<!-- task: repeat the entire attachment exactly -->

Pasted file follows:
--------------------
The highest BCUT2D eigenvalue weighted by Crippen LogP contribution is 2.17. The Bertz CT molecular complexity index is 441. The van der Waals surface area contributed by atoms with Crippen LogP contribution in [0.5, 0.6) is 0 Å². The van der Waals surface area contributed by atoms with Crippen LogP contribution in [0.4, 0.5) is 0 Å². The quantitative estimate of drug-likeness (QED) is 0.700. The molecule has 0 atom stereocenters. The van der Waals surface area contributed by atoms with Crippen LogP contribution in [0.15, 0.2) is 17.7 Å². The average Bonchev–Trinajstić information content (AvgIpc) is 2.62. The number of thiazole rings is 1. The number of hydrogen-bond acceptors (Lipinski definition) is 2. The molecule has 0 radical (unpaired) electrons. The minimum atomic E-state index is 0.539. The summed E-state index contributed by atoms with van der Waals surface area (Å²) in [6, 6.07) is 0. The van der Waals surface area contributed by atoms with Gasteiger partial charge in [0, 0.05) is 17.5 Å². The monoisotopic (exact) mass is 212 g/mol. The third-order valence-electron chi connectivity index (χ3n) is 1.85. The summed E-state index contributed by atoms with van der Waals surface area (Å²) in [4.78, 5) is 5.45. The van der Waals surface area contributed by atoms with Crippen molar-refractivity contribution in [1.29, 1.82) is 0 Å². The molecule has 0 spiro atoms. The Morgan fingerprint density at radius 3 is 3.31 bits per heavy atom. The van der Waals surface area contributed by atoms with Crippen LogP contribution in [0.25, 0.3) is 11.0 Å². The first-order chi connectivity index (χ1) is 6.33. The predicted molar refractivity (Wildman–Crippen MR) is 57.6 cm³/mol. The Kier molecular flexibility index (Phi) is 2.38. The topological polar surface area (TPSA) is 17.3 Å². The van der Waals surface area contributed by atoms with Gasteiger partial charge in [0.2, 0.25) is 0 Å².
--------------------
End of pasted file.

The highest BCUT2D eigenvalue weighted by Crippen LogP contribution is 2.17. The Bertz CT molecular complexity index is 441. The van der Waals surface area contributed by atoms with Crippen LogP contribution in [0.5, 0.6) is 0 Å². The van der Waals surface area contributed by atoms with Crippen LogP contribution in [0.4, 0.5) is 0 Å². The quantitative estimate of drug-likeness (QED) is 0.700. The molecule has 0 atom stereocenters. The van der Waals surface area contributed by atoms with Crippen LogP contribution in [0.15, 0.2) is 17.7 Å². The average Bonchev–Trinajstić information content (AvgIpc) is 2.62. The number of thiazole rings is 1. The number of hydrogen-bond acceptors (Lipinski definition) is 2. The molecule has 0 radical (unpaired) electrons. The minimum atomic E-state index is 0.539. The summed E-state index contributed by atoms with van der Waals surface area (Å²) in [6, 6.07) is 0. The van der Waals surface area contributed by atoms with Gasteiger partial charge in [0, 0.05) is 17.5 Å². The monoisotopic (exact) mass is 212 g/mol. The third-order valence-electron chi connectivity index (χ3n) is 1.85. The summed E-state index contributed by atoms with van der Waals surface area (Å²) in [4.78, 5) is 5.45. The van der Waals surface area contributed by atoms with Crippen molar-refractivity contribution in [1.29, 1.82) is 0 Å². The molecule has 0 spiro atoms. The Morgan fingerprint density at radius 3 is 3.31 bits per heavy atom. The van der Waals surface area contributed by atoms with Crippen LogP contribution in [0.25, 0.3) is 11.0 Å². The first-order chi connectivity index (χ1) is 6.33. The predicted molar refractivity (Wildman–Crippen MR) is 57.6 cm³/mol. The Kier molecular flexibility index (Phi) is 2.38. The topological polar surface area (TPSA) is 17.3 Å². The van der Waals surface area contributed by atoms with Gasteiger partial charge in [0.2, 0.25) is 0 Å².